Winter has brought its gamesmanship this year, and is keeping us guessing every day. November and December were unusually warm, and we had a “Green Christmas”, with no snow cover. On the 27th of December, I found dandelions blooming on the lawn, and it was 53 degrees F.

December?

December?

We kicked off January with Pop Pop’s New Year’s Eve Sleepover for Grandkids.  We filled the otherwise-empty nest with a few kids and stayed up to watch the famous ball drop in Times Square. We had enough snacks for a party of twenty, and enough confetti for a hotel ballroom.

 

As of today, we barely have a snow cover. We had about eight or ten inches of snowfall, most of which has melted or blown away.

Nowadays I look forward to the snow, even the cold. It really doesn’t last that long, just eight or twelve weeks when you think about it. Even then, there are many days during the toughest winters that are mild. The January thaw, those rare and gorgeous days when there’s snow on the ground, ice on the pond and it’s sunny and 36 degrees F. Beautiful.

It’s funny how people think of the weather calendar. Last fall it was barely September first and folks started saying things like “Before you know it, there will be snow.” with a twinge of agony. These same folks are looking so far ahead and thinking of misery. We had all of September and October to enjoy with hardly any likelihood of snow. Once in a while we’ll see a flurry before Halloween, on Halloween once! This year we had no snow right through the end of the year. A new record in the books for latest first snowfall.

Oddly these folks aren’t talking about seeing their first Colt’s Foot, an event that’s barely eight weeks from now.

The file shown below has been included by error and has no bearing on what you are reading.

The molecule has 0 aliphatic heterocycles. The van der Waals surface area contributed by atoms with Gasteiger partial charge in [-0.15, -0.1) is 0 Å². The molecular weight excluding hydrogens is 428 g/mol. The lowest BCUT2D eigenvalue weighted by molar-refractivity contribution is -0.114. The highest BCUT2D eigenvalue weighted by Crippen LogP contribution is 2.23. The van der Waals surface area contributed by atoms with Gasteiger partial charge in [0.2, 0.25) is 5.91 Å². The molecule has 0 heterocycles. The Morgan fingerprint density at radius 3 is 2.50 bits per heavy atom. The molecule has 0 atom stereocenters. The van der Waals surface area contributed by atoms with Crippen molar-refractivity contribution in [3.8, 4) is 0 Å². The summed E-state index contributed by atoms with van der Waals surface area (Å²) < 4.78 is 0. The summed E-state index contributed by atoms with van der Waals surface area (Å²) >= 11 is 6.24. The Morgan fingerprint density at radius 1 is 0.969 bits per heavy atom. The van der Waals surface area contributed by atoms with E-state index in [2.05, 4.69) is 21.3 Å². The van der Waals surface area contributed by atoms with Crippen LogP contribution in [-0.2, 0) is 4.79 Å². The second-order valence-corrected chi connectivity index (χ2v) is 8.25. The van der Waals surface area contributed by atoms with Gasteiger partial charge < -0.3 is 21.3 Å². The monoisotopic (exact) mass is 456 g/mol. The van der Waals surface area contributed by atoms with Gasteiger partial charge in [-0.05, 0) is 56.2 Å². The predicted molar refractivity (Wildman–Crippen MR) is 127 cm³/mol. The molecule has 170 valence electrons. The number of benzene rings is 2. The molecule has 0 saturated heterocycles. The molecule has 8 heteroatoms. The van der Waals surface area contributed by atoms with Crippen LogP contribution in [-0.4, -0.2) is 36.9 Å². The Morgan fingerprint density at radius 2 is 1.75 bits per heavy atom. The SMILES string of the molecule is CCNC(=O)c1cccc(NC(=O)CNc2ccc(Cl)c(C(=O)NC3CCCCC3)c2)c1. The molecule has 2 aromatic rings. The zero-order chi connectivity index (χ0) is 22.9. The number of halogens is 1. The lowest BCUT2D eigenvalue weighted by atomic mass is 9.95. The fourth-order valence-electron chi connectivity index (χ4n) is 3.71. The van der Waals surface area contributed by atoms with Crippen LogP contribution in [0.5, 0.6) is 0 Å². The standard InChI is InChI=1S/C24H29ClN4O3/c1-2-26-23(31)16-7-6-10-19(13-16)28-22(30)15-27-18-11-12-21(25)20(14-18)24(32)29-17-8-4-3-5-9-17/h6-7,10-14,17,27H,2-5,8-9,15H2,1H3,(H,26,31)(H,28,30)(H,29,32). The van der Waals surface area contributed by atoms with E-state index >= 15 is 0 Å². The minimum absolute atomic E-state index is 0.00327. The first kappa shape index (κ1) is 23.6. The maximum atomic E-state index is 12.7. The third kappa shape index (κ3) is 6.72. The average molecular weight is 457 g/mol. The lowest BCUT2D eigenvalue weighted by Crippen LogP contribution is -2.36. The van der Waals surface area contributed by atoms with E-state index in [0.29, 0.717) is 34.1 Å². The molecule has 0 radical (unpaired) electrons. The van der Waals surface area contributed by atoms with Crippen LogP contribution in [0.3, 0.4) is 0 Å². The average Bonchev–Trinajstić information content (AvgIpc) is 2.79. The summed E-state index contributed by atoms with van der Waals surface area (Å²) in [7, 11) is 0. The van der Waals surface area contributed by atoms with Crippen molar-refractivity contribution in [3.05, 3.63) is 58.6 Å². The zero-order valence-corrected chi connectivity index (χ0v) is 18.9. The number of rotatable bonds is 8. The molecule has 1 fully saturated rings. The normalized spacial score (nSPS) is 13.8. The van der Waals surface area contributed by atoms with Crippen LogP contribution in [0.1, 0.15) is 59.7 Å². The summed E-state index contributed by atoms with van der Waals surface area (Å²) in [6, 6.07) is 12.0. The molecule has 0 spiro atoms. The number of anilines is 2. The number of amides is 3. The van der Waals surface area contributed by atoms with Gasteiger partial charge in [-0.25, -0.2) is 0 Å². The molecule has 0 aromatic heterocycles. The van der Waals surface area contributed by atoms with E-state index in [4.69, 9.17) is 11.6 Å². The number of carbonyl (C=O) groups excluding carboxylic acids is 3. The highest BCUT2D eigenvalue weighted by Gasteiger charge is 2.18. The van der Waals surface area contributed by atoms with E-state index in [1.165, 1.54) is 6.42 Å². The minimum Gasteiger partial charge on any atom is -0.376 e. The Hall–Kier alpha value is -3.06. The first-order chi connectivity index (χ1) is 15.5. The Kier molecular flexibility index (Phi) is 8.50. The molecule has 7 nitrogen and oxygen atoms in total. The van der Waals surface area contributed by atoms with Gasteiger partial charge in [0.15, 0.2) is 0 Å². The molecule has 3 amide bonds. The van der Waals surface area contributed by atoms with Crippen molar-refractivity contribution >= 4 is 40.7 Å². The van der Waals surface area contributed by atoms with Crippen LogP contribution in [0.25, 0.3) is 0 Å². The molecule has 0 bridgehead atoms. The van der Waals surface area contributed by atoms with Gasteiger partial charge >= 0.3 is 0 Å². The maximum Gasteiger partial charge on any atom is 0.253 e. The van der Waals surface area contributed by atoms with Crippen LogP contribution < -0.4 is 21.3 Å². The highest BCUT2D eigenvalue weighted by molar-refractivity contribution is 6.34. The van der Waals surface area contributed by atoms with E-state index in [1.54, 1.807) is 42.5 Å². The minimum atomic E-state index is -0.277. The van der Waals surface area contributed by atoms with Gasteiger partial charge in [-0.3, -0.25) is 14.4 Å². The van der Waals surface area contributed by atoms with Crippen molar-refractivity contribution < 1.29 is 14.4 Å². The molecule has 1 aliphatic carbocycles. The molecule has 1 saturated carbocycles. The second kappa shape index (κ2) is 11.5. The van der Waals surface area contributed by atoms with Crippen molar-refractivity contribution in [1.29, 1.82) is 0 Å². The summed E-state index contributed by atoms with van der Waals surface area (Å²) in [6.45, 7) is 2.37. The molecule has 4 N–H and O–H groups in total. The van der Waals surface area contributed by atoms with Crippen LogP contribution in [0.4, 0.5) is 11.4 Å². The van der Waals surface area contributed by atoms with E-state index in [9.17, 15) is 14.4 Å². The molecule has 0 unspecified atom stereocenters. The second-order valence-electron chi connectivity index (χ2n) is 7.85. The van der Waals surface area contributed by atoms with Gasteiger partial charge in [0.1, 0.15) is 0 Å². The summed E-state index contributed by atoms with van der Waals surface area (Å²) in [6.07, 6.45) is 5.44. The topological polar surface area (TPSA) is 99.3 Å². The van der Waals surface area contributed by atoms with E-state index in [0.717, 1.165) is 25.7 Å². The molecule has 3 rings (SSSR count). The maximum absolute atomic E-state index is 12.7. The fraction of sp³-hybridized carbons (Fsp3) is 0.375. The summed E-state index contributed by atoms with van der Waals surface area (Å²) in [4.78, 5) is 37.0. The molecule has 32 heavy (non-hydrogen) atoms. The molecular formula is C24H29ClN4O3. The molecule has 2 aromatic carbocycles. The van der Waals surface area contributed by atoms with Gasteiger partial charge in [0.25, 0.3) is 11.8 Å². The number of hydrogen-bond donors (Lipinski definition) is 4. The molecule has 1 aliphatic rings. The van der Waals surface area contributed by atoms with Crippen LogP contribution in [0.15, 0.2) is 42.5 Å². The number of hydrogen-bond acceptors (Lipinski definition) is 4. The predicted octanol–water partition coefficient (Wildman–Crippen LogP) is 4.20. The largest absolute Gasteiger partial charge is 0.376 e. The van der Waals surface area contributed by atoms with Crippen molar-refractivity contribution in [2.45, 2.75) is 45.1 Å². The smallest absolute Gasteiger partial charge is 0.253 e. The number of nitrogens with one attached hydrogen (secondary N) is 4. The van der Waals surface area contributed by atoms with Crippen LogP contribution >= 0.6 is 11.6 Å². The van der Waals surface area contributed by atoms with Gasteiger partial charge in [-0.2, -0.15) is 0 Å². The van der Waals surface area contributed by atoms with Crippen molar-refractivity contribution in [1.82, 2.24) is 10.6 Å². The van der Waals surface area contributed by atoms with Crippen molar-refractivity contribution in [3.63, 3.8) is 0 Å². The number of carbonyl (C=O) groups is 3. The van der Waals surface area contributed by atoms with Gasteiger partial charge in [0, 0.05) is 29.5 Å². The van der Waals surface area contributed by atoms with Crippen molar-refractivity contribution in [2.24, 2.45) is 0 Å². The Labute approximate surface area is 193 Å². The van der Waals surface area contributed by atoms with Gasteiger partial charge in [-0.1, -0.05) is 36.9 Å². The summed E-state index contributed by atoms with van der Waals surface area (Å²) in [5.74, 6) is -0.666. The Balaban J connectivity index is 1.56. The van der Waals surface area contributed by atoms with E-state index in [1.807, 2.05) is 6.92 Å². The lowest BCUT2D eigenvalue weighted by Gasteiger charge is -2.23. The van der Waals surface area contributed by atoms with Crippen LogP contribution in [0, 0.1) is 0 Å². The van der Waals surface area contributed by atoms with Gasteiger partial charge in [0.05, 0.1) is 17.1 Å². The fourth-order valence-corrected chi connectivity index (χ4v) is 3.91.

January skies are second only to February skies. The air is clearer, the colors deeper. Sunsets and sunrises are my favorites. Walking the trail with Chuy The Wonderdog, we often “put the sun to bed” as we walk the last hour of daylight.

Haven’t been ice fishing yet this season. The first half of the winter was too mild to form enough ice. My fishing buddy Joe, a real die-hard ice fisherman, has only been out a couple of times. Not looking good for this weekend either, as temps in the low teens will combine with 20 mile-per-hour winds to make it bone-chilling miserable on the open ice.

And so, January 2016 is history. A twelfth of the year gone already. Time sure flies when you’re waiting and wishing for snow and that perfect winter day on the pond.

Meanwhile, time to plan our Zhivago day, where we put the 3-hour movie on, sip hot coffee, wrap up under blankets, and be thankful we’re not in Siberia during the Russian Revolution.

Bet they had some great ice fishing, though, once they cut through the four feet of ice.

 

Take care and keep in touch,

 

Paz

Squirrelly Sunday

Max On The Lookout

Max On The Lookout

Grandson Max, his father, Matt, and his cousin Pierce came over a couple of Sundays ago to do some squirrel hunting. We gathered up our “22’s” (.22 caliber rifles), and headed for the hardwood stands out back.

Max & I Head For The Woods

Max & I Head For The Woods

It was overcast and cool, around 30, and as we walked the top of Widowmaker field, a few downy flakes drifted by. In just a few minutes, the mini flurry stopped. This season of hunting is better with a snow cover. It’s much less noisy when walking, and tracks in the snow can lead us to the haunts of squirrels and bunnies. Today, we’d be crunching around on a six-inch deep carpet of autumn leaves. Even thinking about walking made crunching sounds.

Little Beaver Creek

Little Beaver Creek

Matt took up residence in a tree stand at the transition line, where the forest meets fields. Pierce took a stand north of there, while Max & I “drove” the hardwoods from the south. For those unfamiliar with the term, “driving” is to have some members of the hunting party transit the area, working toward those on stand (in a fixed location). The idea being to drive the game toward the awaiting hunter.